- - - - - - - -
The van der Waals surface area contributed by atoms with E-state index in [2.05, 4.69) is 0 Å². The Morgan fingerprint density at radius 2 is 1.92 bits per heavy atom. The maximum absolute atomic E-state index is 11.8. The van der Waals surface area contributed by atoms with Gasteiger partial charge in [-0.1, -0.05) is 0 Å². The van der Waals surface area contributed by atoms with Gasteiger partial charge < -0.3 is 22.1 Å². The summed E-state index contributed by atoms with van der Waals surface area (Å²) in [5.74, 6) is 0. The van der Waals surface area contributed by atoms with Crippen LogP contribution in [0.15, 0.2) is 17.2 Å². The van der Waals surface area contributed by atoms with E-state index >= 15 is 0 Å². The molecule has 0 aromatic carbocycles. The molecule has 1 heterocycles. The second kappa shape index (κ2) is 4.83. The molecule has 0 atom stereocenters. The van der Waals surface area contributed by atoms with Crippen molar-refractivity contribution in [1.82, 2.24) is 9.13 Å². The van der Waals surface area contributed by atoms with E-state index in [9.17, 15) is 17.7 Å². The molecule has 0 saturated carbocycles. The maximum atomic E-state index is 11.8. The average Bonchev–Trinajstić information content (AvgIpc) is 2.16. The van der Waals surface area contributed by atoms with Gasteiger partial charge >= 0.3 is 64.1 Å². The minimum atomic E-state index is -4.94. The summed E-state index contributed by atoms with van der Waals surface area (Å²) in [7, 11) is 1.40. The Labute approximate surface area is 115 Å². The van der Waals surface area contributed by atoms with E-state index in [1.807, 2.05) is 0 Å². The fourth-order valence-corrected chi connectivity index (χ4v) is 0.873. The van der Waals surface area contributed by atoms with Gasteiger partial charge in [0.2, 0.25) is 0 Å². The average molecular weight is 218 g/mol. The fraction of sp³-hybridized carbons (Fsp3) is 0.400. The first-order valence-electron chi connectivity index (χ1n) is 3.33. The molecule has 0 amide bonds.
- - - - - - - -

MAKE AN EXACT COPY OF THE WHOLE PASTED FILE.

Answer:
The van der Waals surface area contributed by atoms with E-state index in [2.05, 4.69) is 0 Å². The Morgan fingerprint density at radius 2 is 1.92 bits per heavy atom. The maximum absolute atomic E-state index is 11.8. The van der Waals surface area contributed by atoms with Gasteiger partial charge in [-0.1, -0.05) is 0 Å². The van der Waals surface area contributed by atoms with Gasteiger partial charge < -0.3 is 22.1 Å². The summed E-state index contributed by atoms with van der Waals surface area (Å²) in [5.74, 6) is 0. The van der Waals surface area contributed by atoms with Crippen LogP contribution in [0.15, 0.2) is 17.2 Å². The van der Waals surface area contributed by atoms with E-state index >= 15 is 0 Å². The molecule has 0 aromatic carbocycles. The molecule has 1 heterocycles. The second kappa shape index (κ2) is 4.83. The molecule has 0 atom stereocenters. The van der Waals surface area contributed by atoms with Crippen molar-refractivity contribution in [1.82, 2.24) is 9.13 Å². The van der Waals surface area contributed by atoms with E-state index in [9.17, 15) is 17.7 Å². The molecule has 0 saturated carbocycles. The maximum atomic E-state index is 11.8. The average Bonchev–Trinajstić information content (AvgIpc) is 2.16. The van der Waals surface area contributed by atoms with Gasteiger partial charge >= 0.3 is 64.1 Å². The minimum atomic E-state index is -4.94. The summed E-state index contributed by atoms with van der Waals surface area (Å²) in [7, 11) is 1.40. The Labute approximate surface area is 115 Å². The van der Waals surface area contributed by atoms with E-state index in [1.807, 2.05) is 0 Å². The fourth-order valence-corrected chi connectivity index (χ4v) is 0.873. The van der Waals surface area contributed by atoms with Gasteiger partial charge in [0.2, 0.25) is 0 Å². The average molecular weight is 218 g/mol. The fraction of sp³-hybridized carbons (Fsp3) is 0.400. The first-order valence-electron chi connectivity index (χ1n) is 3.33. The molecule has 0 amide bonds.